So, here are a few characteristics (not necessarily a complete list, because the topic is still being researched), which might be used to distinguish persons from animals:

1. Persons are self-aware.

2. Persons have Free Will.

3. Persons are able to understand the concept of "the future".

4. Persons are able to creatively manipulate abstractions.

5. Persons are able to mentally place themselves into the situations of other entities.

6. "Persons are individuals who transcend their organic individuality in conscious social participation." (Sir Julian Huxley)

Unborn humans have none of those characteristics, provable because more-developed newborn humans can be tested, and they don't exhibit any of those characteristics, either.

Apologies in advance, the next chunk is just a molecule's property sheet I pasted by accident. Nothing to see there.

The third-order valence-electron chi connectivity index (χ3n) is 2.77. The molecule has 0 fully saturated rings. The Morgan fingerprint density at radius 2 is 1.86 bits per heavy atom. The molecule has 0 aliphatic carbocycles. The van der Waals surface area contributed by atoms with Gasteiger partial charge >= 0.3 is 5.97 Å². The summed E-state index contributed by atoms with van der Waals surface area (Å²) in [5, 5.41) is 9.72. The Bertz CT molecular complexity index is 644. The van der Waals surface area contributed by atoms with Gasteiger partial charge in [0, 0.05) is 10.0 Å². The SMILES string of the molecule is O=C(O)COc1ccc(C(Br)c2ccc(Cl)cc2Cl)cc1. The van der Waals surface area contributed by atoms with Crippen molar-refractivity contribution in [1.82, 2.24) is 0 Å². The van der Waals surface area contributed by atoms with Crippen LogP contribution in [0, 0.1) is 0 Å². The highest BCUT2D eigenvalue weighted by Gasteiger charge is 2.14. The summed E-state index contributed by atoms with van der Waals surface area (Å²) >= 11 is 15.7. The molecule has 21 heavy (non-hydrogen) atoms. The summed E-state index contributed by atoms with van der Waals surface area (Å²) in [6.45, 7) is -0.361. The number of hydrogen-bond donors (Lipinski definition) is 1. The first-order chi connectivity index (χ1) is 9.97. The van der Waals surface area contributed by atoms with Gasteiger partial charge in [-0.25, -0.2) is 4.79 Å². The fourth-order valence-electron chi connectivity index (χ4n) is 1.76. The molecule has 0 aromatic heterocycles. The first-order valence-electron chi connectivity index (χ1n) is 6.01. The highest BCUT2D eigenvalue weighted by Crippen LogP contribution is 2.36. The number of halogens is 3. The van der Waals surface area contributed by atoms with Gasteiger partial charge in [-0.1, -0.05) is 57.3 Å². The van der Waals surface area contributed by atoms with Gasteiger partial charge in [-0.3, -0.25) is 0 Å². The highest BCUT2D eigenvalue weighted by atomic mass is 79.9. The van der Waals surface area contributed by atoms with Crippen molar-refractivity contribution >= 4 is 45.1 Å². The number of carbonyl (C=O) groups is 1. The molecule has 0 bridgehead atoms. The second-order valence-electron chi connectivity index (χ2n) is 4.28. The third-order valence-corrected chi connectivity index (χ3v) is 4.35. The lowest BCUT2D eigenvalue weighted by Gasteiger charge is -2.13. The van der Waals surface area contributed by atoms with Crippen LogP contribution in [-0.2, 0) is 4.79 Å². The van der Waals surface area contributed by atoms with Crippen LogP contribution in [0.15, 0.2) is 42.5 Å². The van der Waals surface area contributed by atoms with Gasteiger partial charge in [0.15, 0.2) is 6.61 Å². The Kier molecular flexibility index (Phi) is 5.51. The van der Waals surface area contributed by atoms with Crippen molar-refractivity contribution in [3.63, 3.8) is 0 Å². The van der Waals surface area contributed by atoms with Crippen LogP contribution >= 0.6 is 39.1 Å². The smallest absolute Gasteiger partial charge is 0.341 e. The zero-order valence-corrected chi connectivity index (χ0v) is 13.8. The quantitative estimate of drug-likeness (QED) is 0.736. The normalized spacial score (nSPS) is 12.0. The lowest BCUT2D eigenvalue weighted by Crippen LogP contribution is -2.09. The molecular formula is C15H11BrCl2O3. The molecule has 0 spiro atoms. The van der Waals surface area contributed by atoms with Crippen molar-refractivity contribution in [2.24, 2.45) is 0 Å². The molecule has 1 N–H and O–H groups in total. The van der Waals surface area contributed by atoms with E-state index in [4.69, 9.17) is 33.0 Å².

Meanwhile, the Law grants legal person status to newborn humans. Please do not confuse the Law with any Science, regarding personhood. Logically, however, if the Law was to be modified, which way is more "rational"? To make the Law more consistent with the Science (which would have the effect of allowing infanticide) or to make the Law less consistent with the Science (which of course would prohibit abortion)?

What if the best course is simply to leave the Law where it is? I now invite you to go to this web page (prepend the http),
and search the comments for the exact phrase "invasion of the nice ones", and read that.

Bob Seidensticker said...

Clinton: I have responded to your post here.

Bob Seidensticker said...

If what it really requires to have basic human rights is "like-me-ness," then of course abortion is justified.

A mosquito is not like me. I kill a mosquito, with pleasure. Makes me a monster, I guess.

Clinton said...

A dog is not like you, either. Would someone be a monster for tearing off a dog's limbs and tails for pleasure?

Clinton said...

Yes, I saw it. A response will be forthcoming.

Bob Seidensticker said...